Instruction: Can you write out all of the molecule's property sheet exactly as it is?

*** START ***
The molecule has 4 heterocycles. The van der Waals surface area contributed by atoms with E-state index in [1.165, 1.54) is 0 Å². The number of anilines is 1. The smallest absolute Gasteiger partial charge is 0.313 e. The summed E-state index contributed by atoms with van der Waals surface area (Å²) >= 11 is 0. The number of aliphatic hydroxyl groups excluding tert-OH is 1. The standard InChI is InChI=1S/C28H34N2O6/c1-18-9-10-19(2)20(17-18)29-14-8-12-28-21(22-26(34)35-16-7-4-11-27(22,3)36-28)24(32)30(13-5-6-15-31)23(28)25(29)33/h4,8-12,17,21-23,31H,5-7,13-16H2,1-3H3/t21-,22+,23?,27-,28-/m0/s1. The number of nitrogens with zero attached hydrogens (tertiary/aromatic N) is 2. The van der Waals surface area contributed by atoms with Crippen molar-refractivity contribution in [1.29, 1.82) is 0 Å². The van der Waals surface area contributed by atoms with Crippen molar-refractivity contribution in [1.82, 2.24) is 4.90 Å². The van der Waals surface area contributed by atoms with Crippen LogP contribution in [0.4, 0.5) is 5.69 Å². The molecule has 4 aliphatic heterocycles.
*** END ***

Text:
The molecule has 4 heterocycles. The van der Waals surface area contributed by atoms with E-state index in [1.165, 1.54) is 0 Å². The number of anilines is 1. The smallest absolute Gasteiger partial charge is 0.313 e. The summed E-state index contributed by atoms with van der Waals surface area (Å²) >= 11 is 0. The number of aliphatic hydroxyl groups excluding tert-OH is 1. The standard InChI is InChI=1S/C28H34N2O6/c1-18-9-10-19(2)20(17-18)29-14-8-12-28-21(22-26(34)35-16-7-4-11-27(22,3)36-28)24(32)30(13-5-6-15-31)23(28)25(29)33/h4,8-12,17,21-23,31H,5-7,13-16H2,1-3H3/t21-,22+,23?,27-,28-/m0/s1. The number of nitrogens with zero attached hydrogens (tertiary/aromatic N) is 2. The van der Waals surface area contributed by atoms with Crippen molar-refractivity contribution in [1.29, 1.82) is 0 Å². The van der Waals surface area contributed by atoms with Crippen molar-refractivity contribution in [1.82, 2.24) is 4.90 Å². The van der Waals surface area contributed by atoms with Crippen LogP contribution in [0.4, 0.5) is 5.69 Å². The molecule has 4 aliphatic heterocycles.